All successful organisations will have corporate and shared values but there still needs to be a place for the different view.  People will need to feel they have the leader’s confidence so that they can act with autonomy.

As for the destructive reactions, constant criticism erodes confidence, energy and motivation.  If there is a problem, sort it and move on.  The slow drip, drip of negativity is like a slowly acting poison.

Any leader who feels contempt for his team, let alone shows it, is in the wrong job.

As for a leader who acts with defensiveness towards their own team on a regular basis, or who withdraws away from them (and there are examples), they aren’t really leaders at all, are they?

These are my views on this, but I’d very much welcome yours.  And as for those of you with long and happy marriages, what secrets have you got to share with the leaders of the future?

‘Why Marriages Succeed or Fail’ by John M. Gottman (Paperback … http://amzn.to/mteZe8 )


Wendy Mason works as a consultant, business coach and blogger. Adept at problem solving, she is a great person to bring in when that one thing you thought was straightforward turns out not to be! If you have a problem talk to Wendy – she can help you – email her atwendymason@wisewolfconsulting.com or ring ++44(0)7867681439

Handle with care – bad news for the boss!

Delivering bad news to your sponsor or line manager is one of the toughest and most stressful things you will do in your working life! So when something has gone wrong here is what you can do.

A Meeting with the Boss
Image by David Panevin via Flickr

I’ve written here before about giving bad news! Delivering bad news to anybody is difficult, but delivering bad news to your sponsor or line manager is one of the toughest and most stressful things you  will do in your working life!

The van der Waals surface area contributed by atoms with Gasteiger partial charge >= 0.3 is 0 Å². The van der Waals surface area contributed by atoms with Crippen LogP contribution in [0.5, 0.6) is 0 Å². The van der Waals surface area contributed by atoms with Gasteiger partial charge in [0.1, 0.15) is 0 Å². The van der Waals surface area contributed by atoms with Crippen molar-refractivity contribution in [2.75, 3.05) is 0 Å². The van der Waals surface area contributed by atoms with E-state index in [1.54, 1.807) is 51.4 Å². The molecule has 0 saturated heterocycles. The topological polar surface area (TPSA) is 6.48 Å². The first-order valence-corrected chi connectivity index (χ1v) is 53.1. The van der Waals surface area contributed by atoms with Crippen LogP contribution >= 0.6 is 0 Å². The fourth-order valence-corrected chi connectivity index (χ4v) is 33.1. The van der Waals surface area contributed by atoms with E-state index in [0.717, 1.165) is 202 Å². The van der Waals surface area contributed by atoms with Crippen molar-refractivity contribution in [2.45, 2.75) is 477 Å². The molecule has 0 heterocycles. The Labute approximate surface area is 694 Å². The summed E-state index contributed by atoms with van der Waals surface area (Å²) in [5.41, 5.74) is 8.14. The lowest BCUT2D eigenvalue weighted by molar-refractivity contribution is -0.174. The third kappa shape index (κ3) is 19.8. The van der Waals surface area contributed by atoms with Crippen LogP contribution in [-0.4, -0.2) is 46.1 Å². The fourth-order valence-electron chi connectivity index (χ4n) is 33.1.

It doesn’t matter whether or not it is your fault, it is still uncomfortable.

Regardless of  whether the failure is your fault, it can be embarrassing.

If you have an open and positive relationship with your boss so much the better, you can talk about handling bad news before you have any to deliver.  Be wise and see if you can reach an agreement in the early stages about what to do when things go wrong!

If you are unlucky enough to have one of those bosses who always reacts badly when receiving bad news,  it will need careful handling,

So when something has gone wrong – what can you do?

  1. First, don’t put off delivering bad news until the things get worse. Most problems left unresolved get worse over time, so waiting to tell the boss doesn’t help the situation.
  2. Gather as many facts as possible! You will probably be asked several questions about how it happened. You should be able to give a convincing, honest and well-informed answer!
  3. If possible you should also have a convincing plan to put things right.
  4. If it means a delay to delivering your process, programme or project, be clear about what that means in terms of time, resources and ultimate delivery.
  5. If there are increased risks, show how you plan to mitigate them.
  6. Deliver the message clearly and directly. If you have made a mistake or forgotten something, it really is better to confess and apologise.
  7. Don’t stimulate a blame culture. Try not to deliver bad news in a way that embarrasses the boss and reflects directly on them.  Don’t start playing the whose to blame “tit-for-tat” game, if you can avoid it.
  8. If some one more junior in your team made a mistake then stand by them – it’s your team! But don’t defend the indefensible!
  9. Try to deliver bad news in private if possible. If you have to report the problem to a board then try to have word with your boss and/or the chair beforehand and agree how it will be handled.
  10. If you can, follow bad news up with good news and go on to talk about success.

Remember that we have all made mistakes including your boss.    But make sure you learn from this experience! If you got something wrong and you are trying to do a good job, make sure  you have all the training you need and that you have sufficient resources.   If you don’t, then speak up and show that you intend to do all you can to make sure you have no further bad news to deliver!